Soaking muscadine grape seeds or skins in an enzyme solution can boost antioxidants extracted from the fruit, creating possible new uses for grape leftovers according to a University of Florida study.

Grape seeds, skins source for antioxidantsThe study was published in the February online edition of the journal Food Chemistry and is scheduled for its print edition in August.

Winemakers typically dispose of grape seeds and skins after production, study co-author Maurice Marshall, a University of Florida and Institute of Food and Agricultural Sciences food science and nutrition professor, said in a news release.

But researchers found that cellulase, pectinase and glucosidase from the seeds and skins increase antioxidant activity. Possible new uses for what’s been regarded a waste product include food additives or nutritional supplements.

Changmou Xu, a doctoral student in food science and nutrition, led the study under Marshall’s advisement. Researchers ground muscadine skin or seeds to a powder and extracted phenolics by soaking the powder in an enzyme solution.

Xu and other researchers hoped that by treating grape skins and seeds with enzymes that break down cell walls, they could make it easier to extract phenolic compounds.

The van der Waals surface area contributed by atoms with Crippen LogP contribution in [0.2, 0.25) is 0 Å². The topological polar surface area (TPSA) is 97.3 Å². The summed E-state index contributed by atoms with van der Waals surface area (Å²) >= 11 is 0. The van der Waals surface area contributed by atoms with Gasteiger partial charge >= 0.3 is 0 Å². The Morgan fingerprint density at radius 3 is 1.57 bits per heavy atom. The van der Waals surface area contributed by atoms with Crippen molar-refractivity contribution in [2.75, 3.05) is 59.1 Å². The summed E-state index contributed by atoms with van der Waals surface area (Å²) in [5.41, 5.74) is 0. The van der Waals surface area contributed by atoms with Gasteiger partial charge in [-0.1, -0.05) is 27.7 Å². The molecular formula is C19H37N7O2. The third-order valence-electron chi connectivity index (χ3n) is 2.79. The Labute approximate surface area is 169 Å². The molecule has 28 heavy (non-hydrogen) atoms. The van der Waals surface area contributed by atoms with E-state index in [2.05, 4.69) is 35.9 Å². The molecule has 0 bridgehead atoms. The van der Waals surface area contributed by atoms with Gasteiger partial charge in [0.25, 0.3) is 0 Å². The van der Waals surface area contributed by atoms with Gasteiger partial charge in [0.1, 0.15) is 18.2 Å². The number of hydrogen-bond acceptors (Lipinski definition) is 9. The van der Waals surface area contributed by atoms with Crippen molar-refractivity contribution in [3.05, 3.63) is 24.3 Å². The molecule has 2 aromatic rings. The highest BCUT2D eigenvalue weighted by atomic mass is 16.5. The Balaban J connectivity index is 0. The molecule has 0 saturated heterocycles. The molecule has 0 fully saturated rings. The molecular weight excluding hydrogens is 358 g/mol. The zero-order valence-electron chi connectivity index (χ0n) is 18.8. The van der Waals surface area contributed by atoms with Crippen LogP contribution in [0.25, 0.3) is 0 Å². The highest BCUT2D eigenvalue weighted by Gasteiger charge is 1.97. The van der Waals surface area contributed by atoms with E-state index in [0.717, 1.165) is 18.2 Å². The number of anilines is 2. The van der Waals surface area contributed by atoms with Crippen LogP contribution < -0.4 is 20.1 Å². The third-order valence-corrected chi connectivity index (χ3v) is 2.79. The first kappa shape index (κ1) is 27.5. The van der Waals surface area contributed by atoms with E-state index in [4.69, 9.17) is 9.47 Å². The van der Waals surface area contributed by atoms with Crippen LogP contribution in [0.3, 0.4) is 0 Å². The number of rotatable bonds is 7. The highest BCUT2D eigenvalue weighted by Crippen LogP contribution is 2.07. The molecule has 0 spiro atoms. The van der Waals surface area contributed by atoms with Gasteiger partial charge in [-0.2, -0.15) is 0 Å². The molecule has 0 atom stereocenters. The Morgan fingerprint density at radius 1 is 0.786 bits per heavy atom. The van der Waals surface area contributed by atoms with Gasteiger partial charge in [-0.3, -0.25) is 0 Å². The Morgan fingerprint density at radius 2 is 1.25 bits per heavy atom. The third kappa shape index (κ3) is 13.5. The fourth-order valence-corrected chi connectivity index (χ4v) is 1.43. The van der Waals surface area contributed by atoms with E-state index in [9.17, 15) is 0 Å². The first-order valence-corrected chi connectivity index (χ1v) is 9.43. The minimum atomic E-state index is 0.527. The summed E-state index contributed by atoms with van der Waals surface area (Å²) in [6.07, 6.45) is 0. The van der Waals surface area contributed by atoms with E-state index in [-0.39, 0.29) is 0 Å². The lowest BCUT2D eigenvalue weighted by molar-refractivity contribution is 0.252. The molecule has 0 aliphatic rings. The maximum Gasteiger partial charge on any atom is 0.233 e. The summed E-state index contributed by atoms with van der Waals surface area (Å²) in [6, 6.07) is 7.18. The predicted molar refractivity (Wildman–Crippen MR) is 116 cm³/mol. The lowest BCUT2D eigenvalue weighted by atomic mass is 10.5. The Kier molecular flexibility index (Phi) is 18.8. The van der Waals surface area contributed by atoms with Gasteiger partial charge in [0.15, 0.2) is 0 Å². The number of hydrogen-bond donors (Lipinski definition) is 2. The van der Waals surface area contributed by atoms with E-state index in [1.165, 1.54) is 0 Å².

But the enzymes actually decreased the phenolics from the discarded material. That was the downside, Marshall said. The upside was that enzyme hydrolysis — a form of digestion — can release more antioxidants.

“You got less phenolics, but you improve their antioxidant activity,” he said.

Muscadine grapes are grown in Florida. Their thick skin accounts for about 40% of the fruit’s weight. That skin gives the grape natural resistance to disease, fungi and insects, as well as storing many antioxidants, according to the study.

Grape phenolics serve as anti-inflammatory agents, Marshall said, and can reduce the risk of certain cancers as well as high blood pressure and heart disease.

Currently the food industry uses synthetic antioxidants as a preservative. Synthetic antioxidants also preserve fats and oils in cosmetics and pharmaceuticals. But the phenolics extracted during the University of Florida study are natural antioxidants.

Besides Xu and Marshall, authors included Yavuz Yagiz; Wlodzimierz Borejsza-Wysocki; Milena Ramirez-Rodrigues; and Jiang Lu, professor of viticultural sciences at Florida A&M University.